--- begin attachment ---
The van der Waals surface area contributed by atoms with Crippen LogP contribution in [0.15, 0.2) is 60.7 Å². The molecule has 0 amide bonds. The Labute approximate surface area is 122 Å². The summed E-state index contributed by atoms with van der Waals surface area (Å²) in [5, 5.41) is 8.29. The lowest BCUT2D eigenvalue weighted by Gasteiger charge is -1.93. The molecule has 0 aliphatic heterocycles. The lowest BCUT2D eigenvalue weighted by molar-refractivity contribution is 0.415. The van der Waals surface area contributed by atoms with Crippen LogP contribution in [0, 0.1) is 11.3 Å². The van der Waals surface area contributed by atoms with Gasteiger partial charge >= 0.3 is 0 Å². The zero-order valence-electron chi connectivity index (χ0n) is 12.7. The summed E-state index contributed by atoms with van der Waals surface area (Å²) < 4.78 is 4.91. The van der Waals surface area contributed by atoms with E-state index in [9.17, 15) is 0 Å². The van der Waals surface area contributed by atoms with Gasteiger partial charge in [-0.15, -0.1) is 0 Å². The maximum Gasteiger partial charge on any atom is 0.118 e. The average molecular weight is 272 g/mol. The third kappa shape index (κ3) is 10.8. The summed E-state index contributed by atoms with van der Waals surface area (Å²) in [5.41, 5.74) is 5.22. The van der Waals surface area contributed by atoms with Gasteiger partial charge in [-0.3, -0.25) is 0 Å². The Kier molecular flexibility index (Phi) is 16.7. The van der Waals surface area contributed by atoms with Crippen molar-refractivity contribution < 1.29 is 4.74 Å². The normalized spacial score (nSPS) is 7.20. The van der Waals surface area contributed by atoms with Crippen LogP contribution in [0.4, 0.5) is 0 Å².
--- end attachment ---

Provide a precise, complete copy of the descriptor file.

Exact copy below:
The van der Waals surface area contributed by atoms with Crippen LogP contribution in [0.15, 0.2) is 60.7 Å². The molecule has 0 amide bonds. The Labute approximate surface area is 122 Å². The summed E-state index contributed by atoms with van der Waals surface area (Å²) in [5, 5.41) is 8.29. The lowest BCUT2D eigenvalue weighted by Gasteiger charge is -1.93. The molecule has 0 aliphatic heterocycles. The lowest BCUT2D eigenvalue weighted by molar-refractivity contribution is 0.415. The van der Waals surface area contributed by atoms with Crippen LogP contribution in [0, 0.1) is 11.3 Å². The van der Waals surface area contributed by atoms with Gasteiger partial charge >= 0.3 is 0 Å². The zero-order valence-electron chi connectivity index (χ0n) is 12.7. The summed E-state index contributed by atoms with van der Waals surface area (Å²) < 4.78 is 4.91. The van der Waals surface area contributed by atoms with E-state index in [9.17, 15) is 0 Å². The van der Waals surface area contributed by atoms with Gasteiger partial charge in [-0.15, -0.1) is 0 Å². The maximum Gasteiger partial charge on any atom is 0.118 e. The average molecular weight is 272 g/mol. The third kappa shape index (κ3) is 10.8. The summed E-state index contributed by atoms with van der Waals surface area (Å²) in [5.41, 5.74) is 5.22. The van der Waals surface area contributed by atoms with Gasteiger partial charge in [-0.3, -0.25) is 0 Å². The Kier molecular flexibility index (Phi) is 16.7. The van der Waals surface area contributed by atoms with Crippen molar-refractivity contribution < 1.29 is 4.74 Å². The normalized spacial score (nSPS) is 7.20. The van der Waals surface area contributed by atoms with Crippen LogP contribution in [0.4, 0.5) is 0 Å².